Investing in stocks and funds
In the past, investing in stocks and funds on the stock exchange was a privilege for the very few enlightened brokers and investment bankers. These days, everything has changed. The rise of various online trading platforms has democratized investing, and now we see investing done by people from various backgrounds – engineers, managers, doctors, product people, designers, and marketers.
Another reason for this trend is the fact that a few decades ago, many startup companies in Silicon Valley began to provide stock options and RSUs to their employees as part of their compensation packages. As usual, a decade or more later, this trend finally came to Europe, and now most companies in Europe also provide stock options and RSUs to their employees.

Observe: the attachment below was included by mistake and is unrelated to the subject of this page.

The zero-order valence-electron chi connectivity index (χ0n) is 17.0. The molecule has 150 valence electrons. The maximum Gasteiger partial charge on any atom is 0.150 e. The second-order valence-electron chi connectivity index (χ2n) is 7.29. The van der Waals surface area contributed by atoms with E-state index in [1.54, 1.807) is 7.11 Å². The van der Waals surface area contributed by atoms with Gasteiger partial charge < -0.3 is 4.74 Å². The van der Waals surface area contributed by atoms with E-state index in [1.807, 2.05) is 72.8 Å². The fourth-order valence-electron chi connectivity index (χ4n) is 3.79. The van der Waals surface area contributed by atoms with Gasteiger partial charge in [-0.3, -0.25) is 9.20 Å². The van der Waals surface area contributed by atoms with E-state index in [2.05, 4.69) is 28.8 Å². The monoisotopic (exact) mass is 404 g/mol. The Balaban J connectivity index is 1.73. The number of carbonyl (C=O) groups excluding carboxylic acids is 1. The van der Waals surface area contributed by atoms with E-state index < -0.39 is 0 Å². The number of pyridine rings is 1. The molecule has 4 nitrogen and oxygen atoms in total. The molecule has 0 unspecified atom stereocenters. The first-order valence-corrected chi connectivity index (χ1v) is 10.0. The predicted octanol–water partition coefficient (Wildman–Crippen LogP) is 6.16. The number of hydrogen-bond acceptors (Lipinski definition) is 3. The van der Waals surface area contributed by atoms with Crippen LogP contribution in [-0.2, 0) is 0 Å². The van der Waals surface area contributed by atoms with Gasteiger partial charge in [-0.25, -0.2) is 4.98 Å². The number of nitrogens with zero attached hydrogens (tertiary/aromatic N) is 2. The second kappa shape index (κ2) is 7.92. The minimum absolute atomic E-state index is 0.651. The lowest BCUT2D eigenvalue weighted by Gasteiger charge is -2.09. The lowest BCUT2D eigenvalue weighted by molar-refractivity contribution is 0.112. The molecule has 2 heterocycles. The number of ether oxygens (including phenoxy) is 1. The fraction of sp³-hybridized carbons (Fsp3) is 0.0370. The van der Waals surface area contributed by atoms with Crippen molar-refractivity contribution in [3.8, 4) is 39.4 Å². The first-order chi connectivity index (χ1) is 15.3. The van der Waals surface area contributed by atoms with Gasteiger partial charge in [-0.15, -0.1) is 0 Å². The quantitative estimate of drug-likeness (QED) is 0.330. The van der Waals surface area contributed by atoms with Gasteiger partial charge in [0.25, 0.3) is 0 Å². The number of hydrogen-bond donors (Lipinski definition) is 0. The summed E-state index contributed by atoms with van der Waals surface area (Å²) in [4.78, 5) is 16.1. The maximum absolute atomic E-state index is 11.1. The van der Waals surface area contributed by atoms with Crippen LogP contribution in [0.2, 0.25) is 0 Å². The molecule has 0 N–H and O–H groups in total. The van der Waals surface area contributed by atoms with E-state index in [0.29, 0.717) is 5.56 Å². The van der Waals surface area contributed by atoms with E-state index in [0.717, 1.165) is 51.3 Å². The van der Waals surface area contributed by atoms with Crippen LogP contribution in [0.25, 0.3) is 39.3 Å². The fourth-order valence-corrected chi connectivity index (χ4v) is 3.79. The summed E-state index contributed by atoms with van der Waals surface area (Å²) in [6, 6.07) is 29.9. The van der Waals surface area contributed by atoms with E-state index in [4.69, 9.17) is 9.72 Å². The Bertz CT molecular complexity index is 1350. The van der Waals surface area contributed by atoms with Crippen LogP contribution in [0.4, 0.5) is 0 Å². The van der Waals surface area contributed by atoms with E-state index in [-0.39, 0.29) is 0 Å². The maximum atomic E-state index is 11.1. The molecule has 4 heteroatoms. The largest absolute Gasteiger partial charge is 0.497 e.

Why does this contribute to the popularization of investing in stocks and funds? Because many people who hold stocks as part of their compensation packages saw that they actually could benefit from the increasing stock prices of companies, so they started investing on their own in companies of their choice.
The important thing is that many of these people are investing not because it’s just the next trend but because they want to ensure their financial stability and independence in their retirement.
Investing in stocks is great for several reasons:
- Governments in most countries protect the investments of individual users up to certain limits.
- The new online trading platforms make investing very easy, so practically everyone can participate.